The rising sophomore took part in an intensive research project that not only piqued her interest in colonial-era history, but diversified her academic interests.

PROVIDENCE, R.I. [Brown University] — Nestled within the historic College Hill neighborhood on Benefit Street, the Nightingale-Brown House stands out for its colonial-style architecture and its deep ties to Brown’s namesake. The distinctiveness of the 1792 home means it quite often captures the interest of visitors.

This summer, the house also captured the interest of a team of undergraduates who created a self-guided tour for mobile phones as part of an I-Team UTRA project at Brown. Unlike traditional UTRAs, which offer opportunities for independent work with faculty on focused research topics, team-based UTRAs come together when the breadth of a topic demands a diverse set of skills. 

As one of five students who spent the summer researching artifacts, delving into histories and writing about findings, rising sophomore Jennifer Shook immersed herself in the house’s archives, created content for the tour and discovered an interest in American studies along the way, which she hopes to integrate into her political science concentration.

“It was interesting for me because I never spent 10 weeks intensively researching a topic in academia,” Shook said. “It taught me what I’m interested in.” 

Having worked in the Mark Twain House and Museum in Hartford, Connecticut, during her high school years, Shook stumbled upon the project while considering I-Team UTRAs and quickly seized the opportunity to learn about a comparably historic site. Shook said that one of the allures of studying the house, home to five generations of the Brown family, was the team’s opportunity to decide which stories to tell.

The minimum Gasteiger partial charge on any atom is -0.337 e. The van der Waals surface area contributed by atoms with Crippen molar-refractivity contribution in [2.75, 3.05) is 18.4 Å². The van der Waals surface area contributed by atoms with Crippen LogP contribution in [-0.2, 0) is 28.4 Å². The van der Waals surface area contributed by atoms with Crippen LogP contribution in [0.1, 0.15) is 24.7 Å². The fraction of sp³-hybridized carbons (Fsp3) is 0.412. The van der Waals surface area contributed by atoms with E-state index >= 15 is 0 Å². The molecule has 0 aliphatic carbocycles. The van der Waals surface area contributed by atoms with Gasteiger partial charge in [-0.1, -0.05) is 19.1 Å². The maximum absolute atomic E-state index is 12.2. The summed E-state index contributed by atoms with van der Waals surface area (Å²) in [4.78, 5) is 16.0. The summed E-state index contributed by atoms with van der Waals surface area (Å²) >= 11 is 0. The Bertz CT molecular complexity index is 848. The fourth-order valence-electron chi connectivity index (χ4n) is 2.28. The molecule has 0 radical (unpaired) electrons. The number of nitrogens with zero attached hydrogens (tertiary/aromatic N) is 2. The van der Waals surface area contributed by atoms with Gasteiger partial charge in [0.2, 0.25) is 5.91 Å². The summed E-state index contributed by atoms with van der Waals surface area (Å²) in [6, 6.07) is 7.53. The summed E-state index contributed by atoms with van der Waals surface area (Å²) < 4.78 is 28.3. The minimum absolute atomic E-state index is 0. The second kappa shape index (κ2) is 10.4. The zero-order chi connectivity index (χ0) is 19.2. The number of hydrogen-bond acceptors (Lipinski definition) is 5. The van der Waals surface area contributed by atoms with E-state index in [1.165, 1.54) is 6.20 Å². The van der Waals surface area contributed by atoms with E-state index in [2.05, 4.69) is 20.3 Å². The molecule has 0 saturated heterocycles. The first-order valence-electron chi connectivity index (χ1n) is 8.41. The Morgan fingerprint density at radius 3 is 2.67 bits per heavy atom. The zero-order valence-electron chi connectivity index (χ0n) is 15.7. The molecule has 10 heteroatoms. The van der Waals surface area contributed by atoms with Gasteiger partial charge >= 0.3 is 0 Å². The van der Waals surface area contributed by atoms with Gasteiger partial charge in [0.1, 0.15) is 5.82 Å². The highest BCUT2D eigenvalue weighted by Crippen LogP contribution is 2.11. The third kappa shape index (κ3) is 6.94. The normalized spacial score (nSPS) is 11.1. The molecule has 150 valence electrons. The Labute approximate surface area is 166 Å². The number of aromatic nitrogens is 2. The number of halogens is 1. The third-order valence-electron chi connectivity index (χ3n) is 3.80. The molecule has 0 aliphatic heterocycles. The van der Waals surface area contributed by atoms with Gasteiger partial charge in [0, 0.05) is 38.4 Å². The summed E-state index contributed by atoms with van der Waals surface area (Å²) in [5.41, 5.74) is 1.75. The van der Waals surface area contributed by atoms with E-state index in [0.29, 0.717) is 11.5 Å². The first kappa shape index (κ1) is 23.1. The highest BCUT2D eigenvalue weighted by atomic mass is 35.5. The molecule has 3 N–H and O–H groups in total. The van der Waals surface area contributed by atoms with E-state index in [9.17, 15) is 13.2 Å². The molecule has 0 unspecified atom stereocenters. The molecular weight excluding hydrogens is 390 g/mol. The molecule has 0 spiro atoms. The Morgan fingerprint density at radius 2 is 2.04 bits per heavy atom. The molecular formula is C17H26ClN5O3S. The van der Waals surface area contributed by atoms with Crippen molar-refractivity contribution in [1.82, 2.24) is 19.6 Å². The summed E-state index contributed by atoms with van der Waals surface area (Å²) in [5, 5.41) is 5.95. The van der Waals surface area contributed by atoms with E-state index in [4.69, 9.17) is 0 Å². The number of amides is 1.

“John Nicholas Brown II and his family are the most obvious people to tell the stories of,” Shook said. “But I think it's just as important to tell the other less obvious narratives associated with the home. And this is really just a beta version of the tour. Hopefully, in the future, the tour will discuss issues of privilege and the family's ties to the slave trade in more detail than we were able to do in the amount of time we had.”

As part of the project, each student selected five objects to study in a particular room. The group examined restored spaces and their objects, including historic furniture, fine and decorative arts and interior finishes that reflected the lifestyle of the Brown family. In stark comparison to the tours offered at the Mark Twain residence, which weren’t scripted but were well established, this project was different because “the group was starting from square one,” Shook said.

One of the artifacts that caught her attention was a reproduction of a Goddard-Townsend secretary desk. Shook learned that the original desk commanded a record-setting price of $12.1 million when it was sold in 1989 to raise funds to save the home from severe water and termite damage. She also discovered a trick for identifying the valuable desks — looking for a block front and carved seashell designs — which were made in Newport prior to the Revolutionary War.

“Even in such a specific field, there's just so much to know and learn,” Shook said. “We tried to make something that was accessible and interesting to the public.”

As content is finalized over the next two months, the digital tour will go live and visitors to the Nightingale-Brown House — and to the John Nicholas Brown Center for Public Humanities and Cultural Heritage, which calls the building home — will have the chance to explore the house’s history in depth.

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